EU leaders have reached an agreement to ban 90% of Russian crude by the end of 2022.
Joe Clamar | AFP | Getty Images
Oil prices jumped after European leaders reached an agreement late Monday to ban 90% of Russian crude by the end of the year.
During Asian hours on Tuesday, U.S. crude futures for July rose 2.81% to $118.29, while Brent crude futures were up 0.93 % at $122.80. Contracts for August also traded higher: U.S. crude rose 2.84% to $115.42 and Brent rose 1.17% to $118.98 a barrel.
The deal resolves a stalemate after Hungary initially suspended talks. Hungary is a big consumer of Russian oil and its leader, Viktor Orban, has friendly relations with Russian Vladimir Putin.
Charles Michel, President of the European Council, said the move would immediately affect 75% of Russian oil imports.
The embargo is part of the European Union’s sixth sanctions package against Russia since it invaded Ukraine. Talks to impose an oil embargo have been underway since the beginning of the month.
“The European Council agrees that the sixth sanctions package against Russia will cover crude oil, as well as petroleum products, delivered from Russia to Member States, with a temporary exception for crude oil delivered by pipeline,” according to a statement dated 31 May of the European Council.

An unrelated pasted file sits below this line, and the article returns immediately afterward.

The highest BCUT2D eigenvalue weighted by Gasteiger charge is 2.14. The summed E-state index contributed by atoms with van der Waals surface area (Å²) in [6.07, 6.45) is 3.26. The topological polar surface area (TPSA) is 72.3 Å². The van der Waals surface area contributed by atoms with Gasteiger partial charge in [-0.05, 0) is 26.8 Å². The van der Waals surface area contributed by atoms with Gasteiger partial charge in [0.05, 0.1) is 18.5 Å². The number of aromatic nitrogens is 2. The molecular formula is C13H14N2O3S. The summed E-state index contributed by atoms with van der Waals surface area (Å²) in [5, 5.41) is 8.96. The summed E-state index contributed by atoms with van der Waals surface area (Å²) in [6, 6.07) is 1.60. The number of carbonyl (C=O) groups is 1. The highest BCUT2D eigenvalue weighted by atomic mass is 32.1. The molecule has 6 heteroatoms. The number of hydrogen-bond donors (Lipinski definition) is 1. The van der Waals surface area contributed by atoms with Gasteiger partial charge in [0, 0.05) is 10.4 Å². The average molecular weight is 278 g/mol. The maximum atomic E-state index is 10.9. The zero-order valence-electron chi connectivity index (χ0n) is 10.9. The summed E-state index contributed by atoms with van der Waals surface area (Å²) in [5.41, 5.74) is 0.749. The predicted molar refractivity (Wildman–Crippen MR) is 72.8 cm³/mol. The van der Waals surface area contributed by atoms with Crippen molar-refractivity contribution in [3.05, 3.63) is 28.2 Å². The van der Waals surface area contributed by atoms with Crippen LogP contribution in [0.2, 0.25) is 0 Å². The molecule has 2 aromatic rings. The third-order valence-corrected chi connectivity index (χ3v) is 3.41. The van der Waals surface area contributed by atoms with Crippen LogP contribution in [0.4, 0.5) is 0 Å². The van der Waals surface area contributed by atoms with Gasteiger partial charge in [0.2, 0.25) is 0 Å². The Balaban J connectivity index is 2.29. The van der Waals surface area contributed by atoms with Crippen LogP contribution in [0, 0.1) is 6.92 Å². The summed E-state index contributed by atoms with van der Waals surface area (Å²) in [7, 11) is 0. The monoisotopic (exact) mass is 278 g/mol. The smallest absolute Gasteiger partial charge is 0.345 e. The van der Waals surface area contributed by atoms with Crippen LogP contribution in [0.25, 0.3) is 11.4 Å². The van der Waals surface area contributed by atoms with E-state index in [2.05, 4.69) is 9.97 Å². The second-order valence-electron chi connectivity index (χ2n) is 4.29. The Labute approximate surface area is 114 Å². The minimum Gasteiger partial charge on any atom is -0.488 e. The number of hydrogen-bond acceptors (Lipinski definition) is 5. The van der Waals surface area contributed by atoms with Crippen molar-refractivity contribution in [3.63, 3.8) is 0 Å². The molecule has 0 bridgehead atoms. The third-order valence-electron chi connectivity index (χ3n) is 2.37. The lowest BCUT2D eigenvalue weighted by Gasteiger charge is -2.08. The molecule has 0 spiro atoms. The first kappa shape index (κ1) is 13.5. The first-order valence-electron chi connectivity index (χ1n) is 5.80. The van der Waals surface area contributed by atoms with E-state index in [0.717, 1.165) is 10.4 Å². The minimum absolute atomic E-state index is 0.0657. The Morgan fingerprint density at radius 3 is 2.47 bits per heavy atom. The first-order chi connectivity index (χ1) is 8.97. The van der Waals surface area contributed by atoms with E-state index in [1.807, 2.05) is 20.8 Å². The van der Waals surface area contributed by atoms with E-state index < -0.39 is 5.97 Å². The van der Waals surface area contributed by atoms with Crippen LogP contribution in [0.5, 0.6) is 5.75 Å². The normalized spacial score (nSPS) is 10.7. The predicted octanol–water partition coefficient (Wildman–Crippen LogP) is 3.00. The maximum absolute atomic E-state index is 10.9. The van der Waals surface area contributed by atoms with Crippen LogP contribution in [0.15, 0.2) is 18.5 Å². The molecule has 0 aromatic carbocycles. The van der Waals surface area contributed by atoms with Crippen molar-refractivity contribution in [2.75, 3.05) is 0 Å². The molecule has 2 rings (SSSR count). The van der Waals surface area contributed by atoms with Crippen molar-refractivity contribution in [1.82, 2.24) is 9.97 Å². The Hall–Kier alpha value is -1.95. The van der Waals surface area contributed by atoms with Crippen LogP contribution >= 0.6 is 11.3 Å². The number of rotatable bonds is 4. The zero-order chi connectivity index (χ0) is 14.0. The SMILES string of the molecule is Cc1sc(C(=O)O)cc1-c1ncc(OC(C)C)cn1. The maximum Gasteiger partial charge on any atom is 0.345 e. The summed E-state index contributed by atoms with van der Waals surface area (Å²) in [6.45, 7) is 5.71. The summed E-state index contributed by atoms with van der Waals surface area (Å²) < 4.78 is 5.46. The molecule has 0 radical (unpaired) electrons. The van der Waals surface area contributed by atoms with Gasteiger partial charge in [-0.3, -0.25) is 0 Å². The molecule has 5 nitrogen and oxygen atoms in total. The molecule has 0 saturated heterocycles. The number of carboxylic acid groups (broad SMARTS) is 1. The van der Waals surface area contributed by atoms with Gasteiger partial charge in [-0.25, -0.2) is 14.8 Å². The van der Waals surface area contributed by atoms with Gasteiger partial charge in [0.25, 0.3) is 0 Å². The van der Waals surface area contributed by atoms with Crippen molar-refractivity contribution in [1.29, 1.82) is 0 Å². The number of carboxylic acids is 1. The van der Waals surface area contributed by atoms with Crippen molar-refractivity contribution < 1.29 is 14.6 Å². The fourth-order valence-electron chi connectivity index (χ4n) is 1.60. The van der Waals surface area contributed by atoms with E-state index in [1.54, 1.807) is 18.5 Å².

The European Council added that in the event of “sudden interruptions” in supply, “emergency measures” will be introduced to ensure security of supply.
This temporary exception covers remaining Russian oil not yet banned, European Commission President Ursula von der Leyen told a news conference.
“We have agreed that the Council will come back to the subject as soon as possible in one way or another. So it is something that we will come back to and still have to work on, but it is a big step. before, which we did today,” she said, referring to the temporary exemption.
Von der Leyen explained that the temporary exemption was granted so that Hungary, as well as Slovakia and the Czech Republic – all connected to the southern branch of the pipeline – would have access that they cannot easily replace.
About 36% of EU oil imports come from Russia, a country that plays an outsized role in world oil markets.
The ban could heighten concerns about an already tight energy market. Energy prices have soared over the past year, which has contributed to a turbulent inflationary environment in many countries.
“Although pipeline imports were not included in this agreement, an embargo on oil imports by sea is still significant, accounting for around two-thirds of EU oil imports from Russia,” Vivek Dhar, director of mining and energy products research at the Commonwealth Bank of Australia, wrote in a note after the news.
“A new ban on Russian crude delivered by shipments will tighten already tight supply amid growing demand due to the start of the driving season in [the] United States,” wrote Avtar Sandu, senior director of commodities at trading platform Philip Nova.
Meanwhile, OPEC+ is expected to stick to its original plan of a modest July increase of 432,000 barrels per day, Sandu added.
– CNBC’s Natasha Turak contributed to this report.